Ed Villarreal, Tristan Tapscott, and Bryan Tank in The TempestDirector Chris Causer plays up the baser parts of William Shakespeare's The Tempest in the District Theatre's latest production, taking the debauchery of Bryan Tank's Trinculo, a coxcomb of a servant, and Ed Villarreal's Stephano, a drunken butler, to their limits. (And sometimes mine.) The scenes involving the two men bickering, and their leading around of Todd Schwartz's crazy-ish castaway Caliban - a native to the island that serves as the play's setting - drew large laughs from Friday's audience, and broke up the serious tone of the rest of the tale.

Causer, with the laudable help of scenic designer Charles Knudsen, sets the play in a prison, and delivers one of the most beautiful sets I've yet seen on the District Theatre stage. Knudsen has painted blocks of various sizes, and in black on white, to create gray stone walls, and these prison enclosures are also embellished with graffiti - signs and symbols of different languages, or perhaps runes. Michael J. King's commanding, intense Prospero, the sorcerer at the center of the play, refers to these markings as his most precious of books, the tomes that accompanied him and his daughter when he was overthrown as Duke of Milan and set adrift, eventually ending up stranded on The Tempest's island.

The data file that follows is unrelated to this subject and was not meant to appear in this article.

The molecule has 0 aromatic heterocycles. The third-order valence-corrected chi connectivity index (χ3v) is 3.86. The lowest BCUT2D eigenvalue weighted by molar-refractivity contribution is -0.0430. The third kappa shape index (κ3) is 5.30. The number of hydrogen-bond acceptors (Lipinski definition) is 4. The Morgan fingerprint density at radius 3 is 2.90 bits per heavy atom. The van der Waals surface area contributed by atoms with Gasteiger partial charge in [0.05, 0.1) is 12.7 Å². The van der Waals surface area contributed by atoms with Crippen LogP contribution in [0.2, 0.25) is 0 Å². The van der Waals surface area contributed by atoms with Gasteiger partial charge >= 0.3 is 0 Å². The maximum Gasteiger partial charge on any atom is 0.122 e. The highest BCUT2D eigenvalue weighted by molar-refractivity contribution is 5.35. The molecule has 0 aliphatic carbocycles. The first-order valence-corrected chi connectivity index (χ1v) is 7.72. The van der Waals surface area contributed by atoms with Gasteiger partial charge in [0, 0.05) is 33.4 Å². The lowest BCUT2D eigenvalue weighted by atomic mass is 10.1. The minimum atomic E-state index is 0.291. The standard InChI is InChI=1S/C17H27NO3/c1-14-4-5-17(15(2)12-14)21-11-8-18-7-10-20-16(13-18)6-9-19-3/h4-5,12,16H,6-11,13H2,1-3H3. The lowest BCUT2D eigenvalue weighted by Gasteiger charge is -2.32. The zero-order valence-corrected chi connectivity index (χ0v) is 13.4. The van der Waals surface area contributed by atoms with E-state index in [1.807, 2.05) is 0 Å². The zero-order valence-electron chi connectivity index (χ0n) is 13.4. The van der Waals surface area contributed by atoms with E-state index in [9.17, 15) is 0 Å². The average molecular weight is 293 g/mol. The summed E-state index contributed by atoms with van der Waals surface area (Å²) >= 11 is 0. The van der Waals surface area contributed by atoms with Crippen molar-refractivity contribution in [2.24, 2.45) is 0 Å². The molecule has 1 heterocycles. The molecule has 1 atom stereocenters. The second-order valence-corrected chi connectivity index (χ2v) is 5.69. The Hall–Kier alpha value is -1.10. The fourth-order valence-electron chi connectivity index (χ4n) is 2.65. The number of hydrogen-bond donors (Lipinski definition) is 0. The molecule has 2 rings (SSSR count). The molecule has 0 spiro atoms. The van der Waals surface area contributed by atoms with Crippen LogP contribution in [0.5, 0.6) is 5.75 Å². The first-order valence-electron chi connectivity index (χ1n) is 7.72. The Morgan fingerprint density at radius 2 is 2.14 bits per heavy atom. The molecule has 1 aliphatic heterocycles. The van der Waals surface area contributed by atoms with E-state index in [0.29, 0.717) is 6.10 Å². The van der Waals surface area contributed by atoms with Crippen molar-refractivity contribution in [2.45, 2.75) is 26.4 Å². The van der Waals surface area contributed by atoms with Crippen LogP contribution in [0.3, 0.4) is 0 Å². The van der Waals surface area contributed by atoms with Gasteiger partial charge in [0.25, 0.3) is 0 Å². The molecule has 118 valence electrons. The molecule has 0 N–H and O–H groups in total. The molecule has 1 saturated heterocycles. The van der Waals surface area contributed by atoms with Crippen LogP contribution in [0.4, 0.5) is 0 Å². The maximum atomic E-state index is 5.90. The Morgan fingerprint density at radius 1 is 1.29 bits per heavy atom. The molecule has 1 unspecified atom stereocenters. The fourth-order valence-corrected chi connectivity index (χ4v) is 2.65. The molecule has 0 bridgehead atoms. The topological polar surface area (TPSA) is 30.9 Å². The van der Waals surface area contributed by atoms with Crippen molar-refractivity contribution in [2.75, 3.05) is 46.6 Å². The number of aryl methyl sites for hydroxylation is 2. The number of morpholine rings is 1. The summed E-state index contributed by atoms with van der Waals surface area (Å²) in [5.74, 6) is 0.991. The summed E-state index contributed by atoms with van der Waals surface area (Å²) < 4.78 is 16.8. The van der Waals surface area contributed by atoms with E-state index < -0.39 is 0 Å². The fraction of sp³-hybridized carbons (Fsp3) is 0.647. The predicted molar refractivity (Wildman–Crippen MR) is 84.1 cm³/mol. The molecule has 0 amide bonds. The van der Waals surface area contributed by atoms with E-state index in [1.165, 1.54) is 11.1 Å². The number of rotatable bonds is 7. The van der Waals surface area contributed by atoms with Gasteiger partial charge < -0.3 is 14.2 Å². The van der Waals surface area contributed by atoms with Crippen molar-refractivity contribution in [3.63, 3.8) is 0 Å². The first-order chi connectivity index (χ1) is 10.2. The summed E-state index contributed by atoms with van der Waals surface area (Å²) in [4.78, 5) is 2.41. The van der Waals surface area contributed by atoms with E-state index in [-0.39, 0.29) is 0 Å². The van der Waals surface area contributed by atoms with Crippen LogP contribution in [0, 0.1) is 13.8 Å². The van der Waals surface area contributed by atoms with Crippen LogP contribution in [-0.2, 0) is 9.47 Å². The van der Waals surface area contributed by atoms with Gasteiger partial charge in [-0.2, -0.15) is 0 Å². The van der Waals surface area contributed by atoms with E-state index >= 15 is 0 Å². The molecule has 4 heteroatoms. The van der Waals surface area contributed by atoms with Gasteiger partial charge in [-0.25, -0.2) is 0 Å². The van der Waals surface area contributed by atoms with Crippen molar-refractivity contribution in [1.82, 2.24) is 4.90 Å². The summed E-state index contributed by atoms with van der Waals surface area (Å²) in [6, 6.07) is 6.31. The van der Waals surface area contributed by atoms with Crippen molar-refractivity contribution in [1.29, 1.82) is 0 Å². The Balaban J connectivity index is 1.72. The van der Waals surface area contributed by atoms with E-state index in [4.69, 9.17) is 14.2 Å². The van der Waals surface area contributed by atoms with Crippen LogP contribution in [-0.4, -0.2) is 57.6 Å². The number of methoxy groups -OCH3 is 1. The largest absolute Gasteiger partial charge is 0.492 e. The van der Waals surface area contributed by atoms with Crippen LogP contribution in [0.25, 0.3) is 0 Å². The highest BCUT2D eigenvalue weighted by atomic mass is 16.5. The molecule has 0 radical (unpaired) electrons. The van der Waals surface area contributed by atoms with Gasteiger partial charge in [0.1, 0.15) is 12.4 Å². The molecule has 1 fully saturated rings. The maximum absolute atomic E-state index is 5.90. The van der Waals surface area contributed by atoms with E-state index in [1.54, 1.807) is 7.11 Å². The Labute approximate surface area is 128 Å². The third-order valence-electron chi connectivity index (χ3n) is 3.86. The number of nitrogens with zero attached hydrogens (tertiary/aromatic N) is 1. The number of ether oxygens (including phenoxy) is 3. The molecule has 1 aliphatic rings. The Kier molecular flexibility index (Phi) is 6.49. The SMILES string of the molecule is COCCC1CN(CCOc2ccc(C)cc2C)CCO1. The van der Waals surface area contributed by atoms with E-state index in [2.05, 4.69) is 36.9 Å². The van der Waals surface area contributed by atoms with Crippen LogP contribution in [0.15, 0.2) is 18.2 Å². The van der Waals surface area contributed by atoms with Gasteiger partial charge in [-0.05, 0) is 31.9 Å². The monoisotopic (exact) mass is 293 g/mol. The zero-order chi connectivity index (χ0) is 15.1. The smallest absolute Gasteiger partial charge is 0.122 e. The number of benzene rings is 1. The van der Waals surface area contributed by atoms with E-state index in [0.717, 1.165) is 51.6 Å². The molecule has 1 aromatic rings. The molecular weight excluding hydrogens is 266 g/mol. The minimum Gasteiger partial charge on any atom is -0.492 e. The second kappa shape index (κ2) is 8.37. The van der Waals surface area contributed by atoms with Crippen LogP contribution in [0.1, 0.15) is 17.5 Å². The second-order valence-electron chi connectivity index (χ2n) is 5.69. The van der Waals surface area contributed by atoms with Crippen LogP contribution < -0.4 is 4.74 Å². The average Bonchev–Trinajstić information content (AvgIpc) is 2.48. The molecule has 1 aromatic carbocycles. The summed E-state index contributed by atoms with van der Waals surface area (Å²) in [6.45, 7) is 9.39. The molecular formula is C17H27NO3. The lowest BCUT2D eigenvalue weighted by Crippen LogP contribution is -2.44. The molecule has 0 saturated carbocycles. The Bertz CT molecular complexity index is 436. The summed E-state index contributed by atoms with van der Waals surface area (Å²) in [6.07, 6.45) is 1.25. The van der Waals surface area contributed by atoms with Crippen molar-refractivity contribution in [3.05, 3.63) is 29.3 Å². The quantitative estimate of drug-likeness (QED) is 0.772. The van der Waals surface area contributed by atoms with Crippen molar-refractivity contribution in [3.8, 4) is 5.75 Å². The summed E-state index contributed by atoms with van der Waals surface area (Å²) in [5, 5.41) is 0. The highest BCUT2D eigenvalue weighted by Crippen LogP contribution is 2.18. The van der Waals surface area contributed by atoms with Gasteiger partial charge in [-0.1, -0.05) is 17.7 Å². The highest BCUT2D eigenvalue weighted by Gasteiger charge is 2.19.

While the structure and painting of Prospero's prison is beautifully rendered, the set's most remarkable aspect is a symbol placed in the middle of the floor (and employed in the theatre's advertisements for their production). The emblem is a penkhaduce - a blend of an Ankh, a caduceus, and a pentagram, which is a symbol of wizardry - and this mark also adorns Prospero's back in the form of a tattoo, one of a handful decorating his torso and arms.

Michael J. King in The TempestCauser's other great design achievement, this time pulled off with the aid of technical director Tristan Tapscott, is the tempest that Prospero conjures at the play's beginning, one created to ground the ship of his brother Antonio (Andy Curtiss), the man who usurped Prospero's dukehood. With heavy rock music pulsing, King directs Prospero's storm with dramatic movements featuring full, strong extensions of his limbs, and as this occurs, most of the other cast members climb on stage - some of them over the prison walls - and grab ropes attached to the sides, miming the act of attempting to control a ship in the midst of a storm. The evocative look is both effective and stirring, though it does last a bit too long; I first beheld the scene with wonder at what was unfolding, then with awe at its effectiveness, and finally with a sense of "All right, I get it ..." as the storm droned on and on.

Another of Causer's imaginative choices is having Prospero continually seated at the back of the stage as if in a trance, sometimes gently swaying or waving his arms as if casting a spell. This he does as the play's action is acted out in front of him, suggesting that he's watching with his mind's eye or, at times, scrying, with a container of water (internally lit with a green light) positioned at his side.